Out-of-hours Hospital Services (Skye)

First Minister’s Question Time – in the Scottish Parliament at on 16 May 2024.

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Photo of Douglas Ross Douglas Ross Conservative

On Saturday, a woman tragically died at a music festival on Skye. At the same festival, 27-year-old Eilidh Beaton nearly lost her life when no ambulances were available. Eilidh told The Press and Journal:

“I was coming in and out of consciousness. My airways were shutting down.”

She said:

“I could not breathe”


“At one point I thought if I don’t get oxygen I will not be here tomorrow.”

When we spoke with Eilidh last night, she said:

“We were 200 yards from Portree Hospital. A local coastguard offered to carry me to the hospital but were told there was no point because it was closed—so I would just be left lying outside.”

One life has been lost and another was very nearly lost. Does John Swinney accept that that should never have been allowed to happen?

Photo of John Swinney John Swinney Scottish National Party

I agree with Mr Ross that that should never have happened. I express my sincere condolences to the family of the individual who lost their life and I say to Eilidh directly that I am sorry for the terrifying experience that she had on Saturday night.

As Mr Ross will be aware, Portree community hospital is not currently operating as a 24/7 emergency facility. Some years ago, Sir Lewis Ritchie recommended that it should be, and it is a matter of deep concern to the Government that that has not happened. The health secretary spoke with the leadership of NHS Highland yesterday to make it clear that we want that to happen at the earliest possible opportunity.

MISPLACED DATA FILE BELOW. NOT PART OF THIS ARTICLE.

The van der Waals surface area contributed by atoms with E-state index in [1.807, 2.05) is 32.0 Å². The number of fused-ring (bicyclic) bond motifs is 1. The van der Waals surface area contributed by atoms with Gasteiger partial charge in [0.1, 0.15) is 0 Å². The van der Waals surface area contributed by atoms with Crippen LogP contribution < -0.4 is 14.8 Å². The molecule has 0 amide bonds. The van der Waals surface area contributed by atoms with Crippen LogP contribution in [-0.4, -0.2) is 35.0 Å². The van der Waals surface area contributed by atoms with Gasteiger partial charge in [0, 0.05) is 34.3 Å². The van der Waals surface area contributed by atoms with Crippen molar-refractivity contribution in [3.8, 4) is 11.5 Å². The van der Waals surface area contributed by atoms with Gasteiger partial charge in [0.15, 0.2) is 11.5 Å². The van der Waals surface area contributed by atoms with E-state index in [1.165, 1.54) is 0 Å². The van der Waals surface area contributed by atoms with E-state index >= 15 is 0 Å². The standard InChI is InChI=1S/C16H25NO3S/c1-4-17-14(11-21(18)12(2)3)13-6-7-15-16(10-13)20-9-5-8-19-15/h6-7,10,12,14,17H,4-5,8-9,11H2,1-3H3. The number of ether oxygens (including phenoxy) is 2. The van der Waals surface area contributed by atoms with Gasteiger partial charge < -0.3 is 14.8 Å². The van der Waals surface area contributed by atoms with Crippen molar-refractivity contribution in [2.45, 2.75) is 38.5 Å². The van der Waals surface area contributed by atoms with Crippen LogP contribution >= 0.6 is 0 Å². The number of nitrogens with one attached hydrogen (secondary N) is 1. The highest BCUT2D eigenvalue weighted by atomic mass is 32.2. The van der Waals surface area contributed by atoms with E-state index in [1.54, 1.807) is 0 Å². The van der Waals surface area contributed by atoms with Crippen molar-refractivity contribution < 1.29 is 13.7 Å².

I want to say something to the ambulance crews and other individuals who supported Eilidh. The Portree ambulance was away from Portree at the time, so ambulances came to Portree from Dunvegan and from Kyle, which, as Mr Ross will know, involves quite a travel time. The ambulances got there as quickly as possible. The individuals who supported Eilidh, including Royal National Lifeboat Institution volunteers and others, have the admiration and appreciation of the Government for the steps that they took to support an individual in our society.

Photo of Douglas Ross Douglas Ross Conservative

We all have admiration for those who stepped in to help, but it should never have got to that stage. John Swinney says that he has deep concern that the recommendations of the report by Sir Lewis Ritchie have not been implemented. It is far worse than that. The report is from more than a few years ago; it was published in May 2018—six years ago.

The report was an independent external review of out-of-hours health services in Skye, Lochalsh and the surrounding area. The very first recommendation of the review from May 2018 said:

“Out-of-hours urgent care access at Portree Hospital should be provided 24/7”.

It also said:

“there should be no closure of Portree Hospital in the out-of-hours period”.

The report went on to say:

“The Scottish Ambulance Service ... should increase its paramedical staff ... capacity and capability in”

the region.

When we spoke to her last night, Eilidh said:

“The report has been on the table for 6 years saying we need 24 hour urgent care. They keep making these promises but delivering no action, making the same excuses.”